The UPR process and the Human Rights Committee in the UK

That brings me to the main subject of this panel: the experience of the UPR process in the UK, as seen from the perspective of the Human Rights Committee, and Parliament as a whole.

I cannot speak from experience of the first UPR cycle, in 2008, as that was before my time as Chair of the JCHR. I will mention briefly later what I have been told by staff about the first cycle.

Lord McNally, the Minister for Human Rights, wrote to me in March this year to inform me that the UK’s second Universal Periodic Review was due to take place in May, and to send me a copy of the UK’s national report which had by then already been sent to the UN. The Minister explained the nature of the UPR process and the likely timetable. He said the Government were “keen to engage NHRIs and NGOs in this process”, and that he would “update” my Committee in due course.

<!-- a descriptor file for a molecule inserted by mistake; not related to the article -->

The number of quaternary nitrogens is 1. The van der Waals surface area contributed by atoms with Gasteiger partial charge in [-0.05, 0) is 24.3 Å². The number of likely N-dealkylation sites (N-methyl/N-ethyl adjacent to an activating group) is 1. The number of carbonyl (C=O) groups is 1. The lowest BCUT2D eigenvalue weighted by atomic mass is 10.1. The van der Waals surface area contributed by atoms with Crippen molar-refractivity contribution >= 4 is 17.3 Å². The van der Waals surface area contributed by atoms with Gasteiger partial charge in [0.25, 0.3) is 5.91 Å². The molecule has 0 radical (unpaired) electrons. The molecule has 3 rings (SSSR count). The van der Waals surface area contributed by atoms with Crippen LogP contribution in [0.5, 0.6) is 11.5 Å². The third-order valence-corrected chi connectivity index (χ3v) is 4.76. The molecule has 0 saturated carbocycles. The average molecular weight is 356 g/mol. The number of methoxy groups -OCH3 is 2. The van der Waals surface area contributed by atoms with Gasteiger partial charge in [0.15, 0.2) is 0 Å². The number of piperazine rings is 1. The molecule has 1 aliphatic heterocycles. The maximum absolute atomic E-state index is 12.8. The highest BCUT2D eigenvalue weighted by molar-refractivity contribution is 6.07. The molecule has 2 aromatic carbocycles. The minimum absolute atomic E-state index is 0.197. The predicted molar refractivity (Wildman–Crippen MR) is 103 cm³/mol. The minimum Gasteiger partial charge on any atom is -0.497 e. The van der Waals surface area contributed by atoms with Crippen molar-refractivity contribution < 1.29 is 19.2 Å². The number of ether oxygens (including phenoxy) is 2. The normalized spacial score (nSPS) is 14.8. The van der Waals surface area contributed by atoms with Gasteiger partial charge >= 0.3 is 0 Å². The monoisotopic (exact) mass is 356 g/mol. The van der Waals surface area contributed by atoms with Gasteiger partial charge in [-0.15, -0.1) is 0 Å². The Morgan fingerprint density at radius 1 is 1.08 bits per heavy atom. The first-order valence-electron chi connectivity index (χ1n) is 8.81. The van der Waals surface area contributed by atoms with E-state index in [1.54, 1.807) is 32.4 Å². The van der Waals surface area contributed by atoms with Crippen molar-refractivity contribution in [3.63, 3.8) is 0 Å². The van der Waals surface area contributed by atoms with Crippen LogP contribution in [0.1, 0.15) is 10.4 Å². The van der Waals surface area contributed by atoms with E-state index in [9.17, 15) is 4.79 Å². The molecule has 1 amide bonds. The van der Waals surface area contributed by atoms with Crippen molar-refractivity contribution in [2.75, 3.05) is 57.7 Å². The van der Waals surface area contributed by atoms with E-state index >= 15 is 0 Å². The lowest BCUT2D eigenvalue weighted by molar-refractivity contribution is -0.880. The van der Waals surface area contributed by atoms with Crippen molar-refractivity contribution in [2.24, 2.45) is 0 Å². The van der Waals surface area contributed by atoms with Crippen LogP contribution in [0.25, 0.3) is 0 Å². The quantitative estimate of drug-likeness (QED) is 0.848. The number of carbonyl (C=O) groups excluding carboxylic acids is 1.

The Human Rights Minister wrote to me again in June, to inform me that the UK’s UPR had taken place in May, and sending me a copy of the Human Rights Council Working Group’s Report, including the recommendations made to the UK. He told me how the Government now intended to proceed: by consulting with colleagues in the UK Government and the Devolved Administrations as well as civil society on which recommendations the UK will accept, before responding formally to the UN Human Rights Council in September.